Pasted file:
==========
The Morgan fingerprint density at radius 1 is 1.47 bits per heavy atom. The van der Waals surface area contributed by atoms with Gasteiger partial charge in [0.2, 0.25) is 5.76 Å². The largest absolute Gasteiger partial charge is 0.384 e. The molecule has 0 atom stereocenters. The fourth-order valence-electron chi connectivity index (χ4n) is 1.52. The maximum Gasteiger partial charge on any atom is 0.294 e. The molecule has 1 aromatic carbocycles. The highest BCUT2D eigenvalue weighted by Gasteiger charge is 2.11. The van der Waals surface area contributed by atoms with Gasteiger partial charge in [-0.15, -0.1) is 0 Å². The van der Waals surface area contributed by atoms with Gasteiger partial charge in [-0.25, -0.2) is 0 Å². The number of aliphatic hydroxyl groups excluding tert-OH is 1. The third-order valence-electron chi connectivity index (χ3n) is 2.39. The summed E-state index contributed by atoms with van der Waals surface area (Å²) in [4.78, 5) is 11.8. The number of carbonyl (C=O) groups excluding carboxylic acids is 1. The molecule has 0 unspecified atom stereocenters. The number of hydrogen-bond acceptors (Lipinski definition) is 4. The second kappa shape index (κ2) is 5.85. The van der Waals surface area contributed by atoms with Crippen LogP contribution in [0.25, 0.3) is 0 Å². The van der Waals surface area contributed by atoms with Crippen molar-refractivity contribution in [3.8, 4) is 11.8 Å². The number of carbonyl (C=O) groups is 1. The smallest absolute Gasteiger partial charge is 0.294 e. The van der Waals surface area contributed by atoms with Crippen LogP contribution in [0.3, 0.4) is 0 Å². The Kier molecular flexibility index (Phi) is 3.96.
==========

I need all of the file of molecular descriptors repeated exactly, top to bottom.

The Morgan fingerprint density at radius 1 is 1.47 bits per heavy atom. The van der Waals surface area contributed by atoms with Gasteiger partial charge in [0.2, 0.25) is 5.76 Å². The largest absolute Gasteiger partial charge is 0.384 e. The molecule has 0 atom stereocenters. The fourth-order valence-electron chi connectivity index (χ4n) is 1.52. The maximum Gasteiger partial charge on any atom is 0.294 e. The molecule has 1 aromatic carbocycles. The highest BCUT2D eigenvalue weighted by Gasteiger charge is 2.11. The van der Waals surface area contributed by atoms with Gasteiger partial charge in [-0.15, -0.1) is 0 Å². The van der Waals surface area contributed by atoms with Gasteiger partial charge in [-0.25, -0.2) is 0 Å². The number of aliphatic hydroxyl groups excluding tert-OH is 1. The third-order valence-electron chi connectivity index (χ3n) is 2.39. The summed E-state index contributed by atoms with van der Waals surface area (Å²) in [4.78, 5) is 11.8. The number of carbonyl (C=O) groups excluding carboxylic acids is 1. The molecule has 0 unspecified atom stereocenters. The number of hydrogen-bond acceptors (Lipinski definition) is 4. The second kappa shape index (κ2) is 5.85. The van der Waals surface area contributed by atoms with Crippen LogP contribution in [0.25, 0.3) is 0 Å². The van der Waals surface area contributed by atoms with Crippen molar-refractivity contribution in [3.8, 4) is 11.8 Å². The number of carbonyl (C=O) groups is 1. The smallest absolute Gasteiger partial charge is 0.294 e. The van der Waals surface area contributed by atoms with Crippen LogP contribution in [0.3, 0.4) is 0 Å². The Kier molecular flexibility index (Phi) is 3.96.